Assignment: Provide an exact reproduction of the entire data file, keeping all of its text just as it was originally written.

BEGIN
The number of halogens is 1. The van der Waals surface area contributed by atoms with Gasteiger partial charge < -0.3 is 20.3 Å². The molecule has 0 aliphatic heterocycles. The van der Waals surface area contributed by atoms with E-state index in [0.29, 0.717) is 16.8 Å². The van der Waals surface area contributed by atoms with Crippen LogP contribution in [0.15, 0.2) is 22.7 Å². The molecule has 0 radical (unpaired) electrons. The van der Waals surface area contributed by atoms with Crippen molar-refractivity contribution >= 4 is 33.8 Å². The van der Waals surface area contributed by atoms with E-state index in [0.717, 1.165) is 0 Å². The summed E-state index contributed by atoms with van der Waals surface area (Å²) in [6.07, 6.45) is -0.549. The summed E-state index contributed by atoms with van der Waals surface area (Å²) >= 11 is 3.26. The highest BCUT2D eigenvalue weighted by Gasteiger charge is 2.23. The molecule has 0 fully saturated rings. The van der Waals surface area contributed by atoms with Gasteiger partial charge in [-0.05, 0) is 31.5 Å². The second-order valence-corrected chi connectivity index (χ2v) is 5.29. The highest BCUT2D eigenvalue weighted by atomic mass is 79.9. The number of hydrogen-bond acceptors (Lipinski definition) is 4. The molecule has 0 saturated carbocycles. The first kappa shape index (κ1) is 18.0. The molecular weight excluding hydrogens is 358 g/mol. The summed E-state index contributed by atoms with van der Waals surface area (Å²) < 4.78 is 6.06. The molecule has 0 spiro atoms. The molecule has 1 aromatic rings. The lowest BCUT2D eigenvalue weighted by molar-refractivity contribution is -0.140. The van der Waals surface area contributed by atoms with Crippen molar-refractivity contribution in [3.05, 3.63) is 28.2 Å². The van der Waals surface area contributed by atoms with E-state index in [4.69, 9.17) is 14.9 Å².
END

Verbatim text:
The number of halogens is 1. The van der Waals surface area contributed by atoms with Gasteiger partial charge < -0.3 is 20.3 Å². The molecule has 0 aliphatic heterocycles. The van der Waals surface area contributed by atoms with E-state index in [0.29, 0.717) is 16.8 Å². The van der Waals surface area contributed by atoms with Crippen LogP contribution in [0.15, 0.2) is 22.7 Å². The molecule has 0 radical (unpaired) electrons. The van der Waals surface area contributed by atoms with Crippen molar-refractivity contribution >= 4 is 33.8 Å². The van der Waals surface area contributed by atoms with E-state index in [0.717, 1.165) is 0 Å². The summed E-state index contributed by atoms with van der Waals surface area (Å²) in [6.07, 6.45) is -0.549. The summed E-state index contributed by atoms with van der Waals surface area (Å²) >= 11 is 3.26. The highest BCUT2D eigenvalue weighted by Gasteiger charge is 2.23. The molecule has 0 fully saturated rings. The van der Waals surface area contributed by atoms with Gasteiger partial charge in [-0.05, 0) is 31.5 Å². The second-order valence-corrected chi connectivity index (χ2v) is 5.29. The highest BCUT2D eigenvalue weighted by atomic mass is 79.9. The number of hydrogen-bond acceptors (Lipinski definition) is 4. The molecule has 0 saturated carbocycles. The first kappa shape index (κ1) is 18.0. The molecular weight excluding hydrogens is 358 g/mol. The summed E-state index contributed by atoms with van der Waals surface area (Å²) < 4.78 is 6.06. The molecule has 0 spiro atoms. The molecule has 1 aromatic rings. The lowest BCUT2D eigenvalue weighted by molar-refractivity contribution is -0.140. The van der Waals surface area contributed by atoms with Crippen molar-refractivity contribution in [3.05, 3.63) is 28.2 Å². The van der Waals surface area contributed by atoms with E-state index in [4.69, 9.17) is 14.9 Å².